Call of the Wet in a Dry World
This is the first in a series of posts on water. Or rather, the lack of it. Even here, in the "temperate rain forest" of Transylvania County, things have gotten dire. Today's post comes in the context of wildfires in surrounding forests--the Nantahala National Forest is being particularly hard hit. I recently traveled to California to take a look at things there--the drought in that part of the country has become almost legendary--only to return to a state that is in extreme drought, as classified by the North Carolina Drought Management Advisory Council.
This morning, our yard, parched as it is, was covered with birds. They were hitting the sunflower seeds, the peanuts, various trees and shrubs with berries...and the little water feature we installed earlier this year.
Some neighborhood associations have rules requiring folks to use FireWise guidelines in the landscape plans for their homes. Many do not. Especially here--after all, we're in a temperate rain forest, right? The Land of Waterfalls, right?
And yet, both the birdbath and the water feature are being explored and used by birds who didn't give it a glance this summer. The setting of this feature is recessed between grasses and catmint, but there is no "overhead" cover from raptors. The songbirds are right to be cautious. Up until today, I had only witnessed smaller songbirds, such as Song Sparrows and Titmice, edging down the branch and into the water.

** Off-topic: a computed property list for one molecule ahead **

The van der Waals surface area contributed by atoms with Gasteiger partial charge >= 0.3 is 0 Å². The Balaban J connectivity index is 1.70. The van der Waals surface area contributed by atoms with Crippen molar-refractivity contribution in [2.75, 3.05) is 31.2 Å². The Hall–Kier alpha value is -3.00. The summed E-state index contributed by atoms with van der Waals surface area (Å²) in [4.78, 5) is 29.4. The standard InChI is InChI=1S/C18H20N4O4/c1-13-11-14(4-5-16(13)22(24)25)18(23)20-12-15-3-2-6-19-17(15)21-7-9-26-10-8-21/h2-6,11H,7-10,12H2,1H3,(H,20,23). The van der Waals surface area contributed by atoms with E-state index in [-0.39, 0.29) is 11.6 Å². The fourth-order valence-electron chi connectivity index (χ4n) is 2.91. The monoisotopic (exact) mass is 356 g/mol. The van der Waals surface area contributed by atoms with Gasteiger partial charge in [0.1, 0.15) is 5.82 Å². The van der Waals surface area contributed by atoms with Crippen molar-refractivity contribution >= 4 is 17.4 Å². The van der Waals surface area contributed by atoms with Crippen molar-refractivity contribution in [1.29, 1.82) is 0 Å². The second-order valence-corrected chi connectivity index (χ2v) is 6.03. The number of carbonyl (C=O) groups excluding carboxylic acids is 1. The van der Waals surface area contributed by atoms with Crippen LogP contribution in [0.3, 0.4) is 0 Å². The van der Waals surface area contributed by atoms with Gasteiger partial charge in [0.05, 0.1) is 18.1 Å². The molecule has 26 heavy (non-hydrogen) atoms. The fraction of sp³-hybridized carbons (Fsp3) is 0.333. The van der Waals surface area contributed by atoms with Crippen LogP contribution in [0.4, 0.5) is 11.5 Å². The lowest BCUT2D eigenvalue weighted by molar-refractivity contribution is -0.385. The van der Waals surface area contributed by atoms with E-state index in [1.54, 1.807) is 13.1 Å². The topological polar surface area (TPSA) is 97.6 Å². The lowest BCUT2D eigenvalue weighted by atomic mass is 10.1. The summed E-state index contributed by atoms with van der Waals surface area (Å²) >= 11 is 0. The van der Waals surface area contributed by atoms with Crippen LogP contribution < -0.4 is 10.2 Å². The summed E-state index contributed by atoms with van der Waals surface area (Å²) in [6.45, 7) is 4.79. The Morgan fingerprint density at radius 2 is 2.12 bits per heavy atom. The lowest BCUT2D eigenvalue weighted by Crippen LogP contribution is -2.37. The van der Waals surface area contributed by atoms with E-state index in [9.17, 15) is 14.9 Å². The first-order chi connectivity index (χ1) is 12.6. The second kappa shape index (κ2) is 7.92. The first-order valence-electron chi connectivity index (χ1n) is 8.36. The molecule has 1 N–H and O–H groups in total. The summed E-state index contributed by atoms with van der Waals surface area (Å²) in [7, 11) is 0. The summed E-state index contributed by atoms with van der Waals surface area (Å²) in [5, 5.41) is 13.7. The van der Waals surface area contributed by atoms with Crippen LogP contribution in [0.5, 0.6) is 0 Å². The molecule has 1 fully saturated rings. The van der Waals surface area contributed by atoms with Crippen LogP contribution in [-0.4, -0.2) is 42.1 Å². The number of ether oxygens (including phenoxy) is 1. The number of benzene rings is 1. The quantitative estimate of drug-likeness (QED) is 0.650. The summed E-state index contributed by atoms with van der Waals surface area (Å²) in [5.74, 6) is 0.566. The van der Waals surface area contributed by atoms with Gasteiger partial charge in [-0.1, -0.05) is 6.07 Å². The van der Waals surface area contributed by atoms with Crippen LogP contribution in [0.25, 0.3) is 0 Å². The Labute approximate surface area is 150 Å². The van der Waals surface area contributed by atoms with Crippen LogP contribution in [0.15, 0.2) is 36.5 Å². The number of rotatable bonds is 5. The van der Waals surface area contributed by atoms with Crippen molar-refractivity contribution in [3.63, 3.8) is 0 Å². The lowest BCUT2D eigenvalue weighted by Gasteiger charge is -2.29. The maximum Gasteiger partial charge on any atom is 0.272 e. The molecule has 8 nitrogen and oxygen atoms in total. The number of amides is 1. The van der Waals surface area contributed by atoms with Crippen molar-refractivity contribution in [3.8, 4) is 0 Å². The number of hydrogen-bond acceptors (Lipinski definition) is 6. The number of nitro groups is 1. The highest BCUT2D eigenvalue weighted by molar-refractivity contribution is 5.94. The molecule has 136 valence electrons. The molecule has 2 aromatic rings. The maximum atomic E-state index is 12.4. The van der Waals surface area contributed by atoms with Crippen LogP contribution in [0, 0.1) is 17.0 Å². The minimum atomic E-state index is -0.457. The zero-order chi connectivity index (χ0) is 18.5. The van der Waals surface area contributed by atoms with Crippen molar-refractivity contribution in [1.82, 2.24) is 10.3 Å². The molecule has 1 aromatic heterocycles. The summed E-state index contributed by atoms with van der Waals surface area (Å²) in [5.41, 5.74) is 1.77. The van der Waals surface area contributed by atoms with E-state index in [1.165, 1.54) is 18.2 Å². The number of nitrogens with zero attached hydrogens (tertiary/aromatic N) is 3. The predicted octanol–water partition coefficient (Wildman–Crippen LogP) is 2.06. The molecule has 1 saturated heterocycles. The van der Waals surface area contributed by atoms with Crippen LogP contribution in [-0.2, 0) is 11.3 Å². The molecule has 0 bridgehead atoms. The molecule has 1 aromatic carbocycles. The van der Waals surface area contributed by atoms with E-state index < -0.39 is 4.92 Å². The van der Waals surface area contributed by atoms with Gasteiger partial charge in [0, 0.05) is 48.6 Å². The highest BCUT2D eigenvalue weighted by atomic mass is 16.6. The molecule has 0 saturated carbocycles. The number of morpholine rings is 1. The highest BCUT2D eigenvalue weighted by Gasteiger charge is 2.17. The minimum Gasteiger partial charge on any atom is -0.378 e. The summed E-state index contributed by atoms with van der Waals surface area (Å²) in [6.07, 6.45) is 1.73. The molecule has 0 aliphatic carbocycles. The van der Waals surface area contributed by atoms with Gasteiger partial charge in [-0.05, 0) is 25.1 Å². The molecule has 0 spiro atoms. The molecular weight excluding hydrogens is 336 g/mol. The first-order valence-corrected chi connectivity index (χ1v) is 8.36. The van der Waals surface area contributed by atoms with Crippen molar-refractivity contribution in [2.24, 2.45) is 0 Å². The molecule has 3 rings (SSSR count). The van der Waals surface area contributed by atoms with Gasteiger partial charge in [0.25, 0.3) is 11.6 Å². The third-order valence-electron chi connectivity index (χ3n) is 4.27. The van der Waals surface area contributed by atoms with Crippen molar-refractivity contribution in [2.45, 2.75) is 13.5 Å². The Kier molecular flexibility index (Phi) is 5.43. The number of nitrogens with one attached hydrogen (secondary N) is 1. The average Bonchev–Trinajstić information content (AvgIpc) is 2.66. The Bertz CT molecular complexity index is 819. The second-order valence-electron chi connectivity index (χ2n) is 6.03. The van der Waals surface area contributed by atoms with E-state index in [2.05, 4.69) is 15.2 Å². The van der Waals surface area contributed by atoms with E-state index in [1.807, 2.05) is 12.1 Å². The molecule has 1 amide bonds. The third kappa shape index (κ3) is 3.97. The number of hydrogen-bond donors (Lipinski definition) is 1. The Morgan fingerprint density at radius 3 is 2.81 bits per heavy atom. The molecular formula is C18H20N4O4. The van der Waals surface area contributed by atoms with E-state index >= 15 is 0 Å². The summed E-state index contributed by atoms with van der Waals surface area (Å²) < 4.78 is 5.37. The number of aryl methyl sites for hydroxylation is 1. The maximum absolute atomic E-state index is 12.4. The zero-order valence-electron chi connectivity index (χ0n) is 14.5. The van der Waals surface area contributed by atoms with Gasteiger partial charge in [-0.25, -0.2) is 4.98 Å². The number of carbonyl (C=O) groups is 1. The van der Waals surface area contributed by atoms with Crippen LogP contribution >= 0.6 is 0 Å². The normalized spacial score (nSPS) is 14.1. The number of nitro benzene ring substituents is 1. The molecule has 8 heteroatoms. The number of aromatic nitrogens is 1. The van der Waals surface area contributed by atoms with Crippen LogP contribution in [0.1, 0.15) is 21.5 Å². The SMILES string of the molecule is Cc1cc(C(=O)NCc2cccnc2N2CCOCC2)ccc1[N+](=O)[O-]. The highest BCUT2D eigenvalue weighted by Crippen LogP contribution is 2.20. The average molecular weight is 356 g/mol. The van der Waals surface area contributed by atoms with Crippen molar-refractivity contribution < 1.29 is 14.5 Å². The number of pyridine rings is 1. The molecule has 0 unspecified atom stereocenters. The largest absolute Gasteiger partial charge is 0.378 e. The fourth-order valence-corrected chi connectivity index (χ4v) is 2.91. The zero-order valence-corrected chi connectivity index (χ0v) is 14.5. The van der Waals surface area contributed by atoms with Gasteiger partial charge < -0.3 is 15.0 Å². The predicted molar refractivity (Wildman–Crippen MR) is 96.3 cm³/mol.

Also today, we took steps to try to ensure the success of plantings that got put in this year. At the beginning of what passed for "cooler weather," we made some changes to the round planting bed we have in the middle of our front yard to introduce more shrubbery (clethora alnifolia) and a couple more plants known for their attractiveness to pollinators: catmint and St. John's Wort. The hoses came out, along with the sprinkler, for a 30 minute "soak." At a temperature of only 39 degrees, we won't lose much to evaporation! We had also planted a crape myrtle, after losing a dogwood we planted two years ago, and this morning, the only word for the leaves of this small tree was "crispy."
Current climate patterns have many of us in a state of drought. How do we prepare our landscapes to make our housing safe, while at the same time providing habitat for the other lifeforms that need space? The next post comes from Alexandra, who will address Building in a Fire Zone-- particularly pertinent to those who live in traditionally drier climates, but becoming more relevant to those of us who do not, as well.
A note: the water feature pictures in this post were shot through screening of a porch.